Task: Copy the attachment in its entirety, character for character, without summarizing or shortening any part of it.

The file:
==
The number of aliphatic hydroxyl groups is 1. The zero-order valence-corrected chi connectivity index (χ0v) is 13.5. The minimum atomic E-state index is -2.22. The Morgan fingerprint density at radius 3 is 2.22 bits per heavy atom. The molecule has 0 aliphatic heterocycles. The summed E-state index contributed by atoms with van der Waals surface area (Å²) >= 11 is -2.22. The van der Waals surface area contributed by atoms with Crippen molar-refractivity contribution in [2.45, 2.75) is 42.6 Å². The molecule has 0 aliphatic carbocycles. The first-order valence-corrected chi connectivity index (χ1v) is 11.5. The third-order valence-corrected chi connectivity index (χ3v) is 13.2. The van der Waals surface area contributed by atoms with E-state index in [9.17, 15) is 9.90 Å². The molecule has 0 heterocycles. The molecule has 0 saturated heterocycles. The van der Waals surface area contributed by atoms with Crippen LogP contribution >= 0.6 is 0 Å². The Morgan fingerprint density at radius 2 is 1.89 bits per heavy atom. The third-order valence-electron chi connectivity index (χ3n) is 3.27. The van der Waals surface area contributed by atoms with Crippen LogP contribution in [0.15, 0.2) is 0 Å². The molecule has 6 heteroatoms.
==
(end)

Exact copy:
The number of aliphatic hydroxyl groups is 1. The zero-order valence-corrected chi connectivity index (χ0v) is 13.5. The minimum atomic E-state index is -2.22. The Morgan fingerprint density at radius 3 is 2.22 bits per heavy atom. The molecule has 0 aliphatic heterocycles. The summed E-state index contributed by atoms with van der Waals surface area (Å²) >= 11 is -2.22. The van der Waals surface area contributed by atoms with Crippen molar-refractivity contribution in [2.45, 2.75) is 42.6 Å². The molecule has 0 aliphatic carbocycles. The first-order valence-corrected chi connectivity index (χ1v) is 11.5. The third-order valence-corrected chi connectivity index (χ3v) is 13.2. The van der Waals surface area contributed by atoms with E-state index in [9.17, 15) is 9.90 Å². The molecule has 0 heterocycles. The molecule has 0 saturated heterocycles. The van der Waals surface area contributed by atoms with Crippen LogP contribution >= 0.6 is 0 Å². The Morgan fingerprint density at radius 2 is 1.89 bits per heavy atom. The third-order valence-electron chi connectivity index (χ3n) is 3.27. The van der Waals surface area contributed by atoms with Crippen LogP contribution in [0.15, 0.2) is 0 Å². The molecule has 6 heteroatoms.